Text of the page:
Now while I happen to believe that scientific theories can serve as good reasons to believe in a certain set of metaphysical commitments, there is nothing in those theories that require that particular set or really any set at all. One can always fall back on the skeptical argument: we can't really know if we're brains in vats or not, or that we're just pawn's in an evil demon's chess game, therefore what we think about the world could be completely false and therefore our theories would be very poor reasons to hold any particular set of metaphysical commitments.

In fact, it is certainly a fact about the world that different scientists, who believe that certain theories are good theories, hold very different sets of metaphysical commitments. That reveals something about the nature of religious belief: for most people, and I think rightly so, religous beliefs don't have anything to do with science or evidence or rational thinking at all. Why people are religious is a pretty difficult question, but obviously it doesn't have anything to do with rational thinking. And that's fine. Clearly one will always be able to accomodate one's beliefes about the world with their religious beliefs because religions are purpose-built to allow for that.

Anyway, the bottom line is that Pennock is right: ID has certain necessary metaphysical implications while science does not.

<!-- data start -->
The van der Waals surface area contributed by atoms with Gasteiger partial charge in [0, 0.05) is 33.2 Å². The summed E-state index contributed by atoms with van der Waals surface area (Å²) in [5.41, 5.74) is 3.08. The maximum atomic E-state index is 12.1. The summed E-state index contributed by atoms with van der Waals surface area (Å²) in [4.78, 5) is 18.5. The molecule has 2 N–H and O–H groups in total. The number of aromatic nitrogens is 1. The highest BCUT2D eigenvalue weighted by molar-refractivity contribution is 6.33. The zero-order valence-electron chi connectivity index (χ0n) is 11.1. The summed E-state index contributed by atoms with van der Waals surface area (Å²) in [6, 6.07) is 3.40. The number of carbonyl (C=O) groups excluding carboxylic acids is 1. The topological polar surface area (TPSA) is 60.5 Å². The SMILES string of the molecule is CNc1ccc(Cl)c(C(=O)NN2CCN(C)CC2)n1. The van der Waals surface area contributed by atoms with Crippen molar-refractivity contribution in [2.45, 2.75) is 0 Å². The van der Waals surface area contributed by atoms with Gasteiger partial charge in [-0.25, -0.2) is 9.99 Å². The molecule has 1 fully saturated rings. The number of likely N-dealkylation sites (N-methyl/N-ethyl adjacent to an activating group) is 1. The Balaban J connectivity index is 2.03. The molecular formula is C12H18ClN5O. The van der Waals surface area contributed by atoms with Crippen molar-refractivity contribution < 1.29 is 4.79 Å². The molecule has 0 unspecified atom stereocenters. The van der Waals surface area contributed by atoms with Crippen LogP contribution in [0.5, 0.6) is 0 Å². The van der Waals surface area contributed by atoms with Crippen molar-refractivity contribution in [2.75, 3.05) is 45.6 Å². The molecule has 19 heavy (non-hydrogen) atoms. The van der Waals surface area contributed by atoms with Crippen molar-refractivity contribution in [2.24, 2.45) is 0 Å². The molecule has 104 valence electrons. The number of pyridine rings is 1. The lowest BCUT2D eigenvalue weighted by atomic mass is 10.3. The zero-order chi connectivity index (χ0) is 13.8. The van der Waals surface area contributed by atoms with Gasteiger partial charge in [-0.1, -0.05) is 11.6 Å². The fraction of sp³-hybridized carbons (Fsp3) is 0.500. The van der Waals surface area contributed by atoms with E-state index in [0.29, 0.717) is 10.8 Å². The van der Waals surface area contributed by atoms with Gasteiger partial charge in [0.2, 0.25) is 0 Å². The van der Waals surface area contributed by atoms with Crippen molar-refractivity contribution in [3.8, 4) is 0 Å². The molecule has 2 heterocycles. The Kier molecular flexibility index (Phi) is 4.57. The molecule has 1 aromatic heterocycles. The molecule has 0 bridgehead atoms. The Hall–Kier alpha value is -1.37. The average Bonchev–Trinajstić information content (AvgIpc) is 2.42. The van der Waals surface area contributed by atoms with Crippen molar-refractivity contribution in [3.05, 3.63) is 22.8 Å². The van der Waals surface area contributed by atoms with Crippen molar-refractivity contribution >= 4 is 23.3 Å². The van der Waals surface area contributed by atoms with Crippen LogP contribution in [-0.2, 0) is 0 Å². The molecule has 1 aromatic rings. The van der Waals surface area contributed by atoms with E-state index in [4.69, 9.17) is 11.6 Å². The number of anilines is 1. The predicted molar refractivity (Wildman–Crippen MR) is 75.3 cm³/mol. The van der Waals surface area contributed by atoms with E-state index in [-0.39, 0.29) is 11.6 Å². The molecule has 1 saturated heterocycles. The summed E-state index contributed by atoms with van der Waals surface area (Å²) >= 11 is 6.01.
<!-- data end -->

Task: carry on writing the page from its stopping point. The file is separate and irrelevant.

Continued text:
2 comments:

Mac said...

"According to a CBS News poll last month, 51 percent of Americans reject the theory of evolution, saying that God created humans in their present form. And reflecting a longstanding sentiment, 38 percent of Americans believe that creationism should be taught instead of evolution, according to an August poll by the Pew Research Center in Washington."
--NYT Nov.6, 2005

I thought 2 thoughts about this:
1. Who do we have to kill first?
2. How much C4 is it gonna take to get the rest? That's a lot.

D Hanks said...

In regards to why people believe such non-sense...I think that people generally don't want to "test" their beliefs. This would jeopardize all that they know and would force them to re-evaluate what they "know". So many people want to be told what to think, without being told what to think.

I had a conversation (short as it was) with an aunt of mine yesterday. One of her daughters is beginning to look at colleges and she seems quite afraid that some liberal professor might teach her about evolution. She didn't really say that in so many words but that's definitely the feeling I got. I told her that it is very important for her daughter to be exposed to many view points, so that she could then makeup her own mind about what the "truth" is. I personally feel that if a person can go through a rigorous investigation of their personal beliefs and then come out the other side with those same beliefs (or changed beliefs for that matter) then their beliefs (changed or not) will be that much stronger. Whether those beliefs be based on fact (I.e., strong imperical evidence) or fate. (I'm not insinuating that people should over-turn strong imperical evidence based on fact...I certainly don't feel that...but I think I made my point...I think.)

signing off
-dh